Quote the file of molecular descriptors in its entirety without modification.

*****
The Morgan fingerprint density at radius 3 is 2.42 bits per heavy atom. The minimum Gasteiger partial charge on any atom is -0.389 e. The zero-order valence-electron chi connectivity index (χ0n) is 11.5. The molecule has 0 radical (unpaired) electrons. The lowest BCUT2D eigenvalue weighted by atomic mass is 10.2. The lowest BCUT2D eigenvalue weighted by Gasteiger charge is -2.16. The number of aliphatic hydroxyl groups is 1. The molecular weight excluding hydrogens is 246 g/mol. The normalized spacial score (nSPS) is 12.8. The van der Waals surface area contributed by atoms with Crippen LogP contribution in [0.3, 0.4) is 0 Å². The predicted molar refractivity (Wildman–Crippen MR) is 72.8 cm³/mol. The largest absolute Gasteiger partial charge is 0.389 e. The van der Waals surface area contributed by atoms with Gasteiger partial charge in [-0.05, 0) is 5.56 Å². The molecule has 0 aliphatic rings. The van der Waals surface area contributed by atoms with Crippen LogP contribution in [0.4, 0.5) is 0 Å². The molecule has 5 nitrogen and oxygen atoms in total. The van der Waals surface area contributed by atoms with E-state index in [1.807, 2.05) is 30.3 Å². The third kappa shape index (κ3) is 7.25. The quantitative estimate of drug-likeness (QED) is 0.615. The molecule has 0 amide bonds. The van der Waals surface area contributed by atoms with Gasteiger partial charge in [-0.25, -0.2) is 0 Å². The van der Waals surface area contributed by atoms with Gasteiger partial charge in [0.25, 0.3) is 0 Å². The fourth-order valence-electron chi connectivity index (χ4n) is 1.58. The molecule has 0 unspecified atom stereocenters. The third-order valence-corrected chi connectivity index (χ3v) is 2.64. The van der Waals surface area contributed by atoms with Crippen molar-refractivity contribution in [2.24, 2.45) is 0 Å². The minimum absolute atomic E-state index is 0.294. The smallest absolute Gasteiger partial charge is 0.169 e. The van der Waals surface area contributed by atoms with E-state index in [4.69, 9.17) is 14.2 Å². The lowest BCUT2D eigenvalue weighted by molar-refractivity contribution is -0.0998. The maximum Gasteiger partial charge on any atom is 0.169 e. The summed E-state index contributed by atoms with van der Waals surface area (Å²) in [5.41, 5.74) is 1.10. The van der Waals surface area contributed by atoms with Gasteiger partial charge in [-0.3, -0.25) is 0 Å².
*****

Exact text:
The Morgan fingerprint density at radius 3 is 2.42 bits per heavy atom. The minimum Gasteiger partial charge on any atom is -0.389 e. The zero-order valence-electron chi connectivity index (χ0n) is 11.5. The molecule has 0 radical (unpaired) electrons. The lowest BCUT2D eigenvalue weighted by atomic mass is 10.2. The lowest BCUT2D eigenvalue weighted by Gasteiger charge is -2.16. The number of aliphatic hydroxyl groups is 1. The molecular weight excluding hydrogens is 246 g/mol. The normalized spacial score (nSPS) is 12.8. The van der Waals surface area contributed by atoms with Crippen LogP contribution in [0.3, 0.4) is 0 Å². The predicted molar refractivity (Wildman–Crippen MR) is 72.8 cm³/mol. The largest absolute Gasteiger partial charge is 0.389 e. The van der Waals surface area contributed by atoms with Gasteiger partial charge in [-0.05, 0) is 5.56 Å². The molecule has 0 aliphatic rings. The van der Waals surface area contributed by atoms with Crippen LogP contribution in [0.4, 0.5) is 0 Å². The molecule has 5 nitrogen and oxygen atoms in total. The van der Waals surface area contributed by atoms with E-state index in [1.807, 2.05) is 30.3 Å². The third kappa shape index (κ3) is 7.25. The quantitative estimate of drug-likeness (QED) is 0.615. The molecule has 0 amide bonds. The van der Waals surface area contributed by atoms with Gasteiger partial charge in [-0.25, -0.2) is 0 Å². The van der Waals surface area contributed by atoms with Gasteiger partial charge in [0.25, 0.3) is 0 Å². The fourth-order valence-electron chi connectivity index (χ4n) is 1.58. The molecule has 0 unspecified atom stereocenters. The third-order valence-corrected chi connectivity index (χ3v) is 2.64. The van der Waals surface area contributed by atoms with Crippen molar-refractivity contribution in [2.24, 2.45) is 0 Å². The minimum absolute atomic E-state index is 0.294. The smallest absolute Gasteiger partial charge is 0.169 e. The van der Waals surface area contributed by atoms with E-state index in [4.69, 9.17) is 14.2 Å². The lowest BCUT2D eigenvalue weighted by molar-refractivity contribution is -0.0998. The maximum Gasteiger partial charge on any atom is 0.169 e. The summed E-state index contributed by atoms with van der Waals surface area (Å²) in [5.41, 5.74) is 1.10. The van der Waals surface area contributed by atoms with Gasteiger partial charge in [-0.3, -0.25) is 0 Å².